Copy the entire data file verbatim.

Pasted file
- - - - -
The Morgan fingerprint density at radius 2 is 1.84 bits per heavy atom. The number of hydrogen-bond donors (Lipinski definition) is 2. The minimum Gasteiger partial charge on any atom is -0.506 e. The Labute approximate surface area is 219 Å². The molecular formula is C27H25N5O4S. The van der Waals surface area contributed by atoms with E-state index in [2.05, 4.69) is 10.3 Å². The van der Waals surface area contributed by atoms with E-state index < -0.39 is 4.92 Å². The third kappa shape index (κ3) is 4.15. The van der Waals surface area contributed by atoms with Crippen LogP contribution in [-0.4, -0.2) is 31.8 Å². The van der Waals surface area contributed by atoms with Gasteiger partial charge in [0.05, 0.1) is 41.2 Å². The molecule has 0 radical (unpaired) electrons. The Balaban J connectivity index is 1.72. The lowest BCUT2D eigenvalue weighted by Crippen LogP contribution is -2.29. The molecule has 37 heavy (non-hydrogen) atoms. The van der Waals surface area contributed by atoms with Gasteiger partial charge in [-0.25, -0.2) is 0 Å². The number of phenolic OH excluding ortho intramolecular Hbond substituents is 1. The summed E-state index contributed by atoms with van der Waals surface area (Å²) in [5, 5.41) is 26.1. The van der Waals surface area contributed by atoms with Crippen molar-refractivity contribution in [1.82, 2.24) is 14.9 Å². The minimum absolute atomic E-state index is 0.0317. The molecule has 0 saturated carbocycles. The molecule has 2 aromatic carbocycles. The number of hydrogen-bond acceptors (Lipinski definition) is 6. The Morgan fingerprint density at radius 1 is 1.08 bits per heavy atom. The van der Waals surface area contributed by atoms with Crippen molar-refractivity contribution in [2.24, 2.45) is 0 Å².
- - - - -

The Morgan fingerprint density at radius 2 is 1.84 bits per heavy atom. The number of hydrogen-bond donors (Lipinski definition) is 2. The minimum Gasteiger partial charge on any atom is -0.506 e. The Labute approximate surface area is 219 Å². The molecular formula is C27H25N5O4S. The van der Waals surface area contributed by atoms with E-state index in [2.05, 4.69) is 10.3 Å². The van der Waals surface area contributed by atoms with E-state index < -0.39 is 4.92 Å². The third kappa shape index (κ3) is 4.15. The van der Waals surface area contributed by atoms with Crippen LogP contribution in [-0.4, -0.2) is 31.8 Å². The van der Waals surface area contributed by atoms with Gasteiger partial charge in [0.05, 0.1) is 41.2 Å². The molecule has 0 radical (unpaired) electrons. The Balaban J connectivity index is 1.72. The lowest BCUT2D eigenvalue weighted by Crippen LogP contribution is -2.29. The molecule has 37 heavy (non-hydrogen) atoms. The van der Waals surface area contributed by atoms with Gasteiger partial charge in [-0.25, -0.2) is 0 Å². The number of phenolic OH excluding ortho intramolecular Hbond substituents is 1. The summed E-state index contributed by atoms with van der Waals surface area (Å²) in [5, 5.41) is 26.1. The van der Waals surface area contributed by atoms with Crippen molar-refractivity contribution in [1.82, 2.24) is 14.9 Å². The minimum absolute atomic E-state index is 0.0317. The molecule has 0 saturated carbocycles. The molecule has 2 aromatic carbocycles. The number of hydrogen-bond acceptors (Lipinski definition) is 6. The Morgan fingerprint density at radius 1 is 1.08 bits per heavy atom. The van der Waals surface area contributed by atoms with Crippen molar-refractivity contribution in [2.24, 2.45) is 0 Å².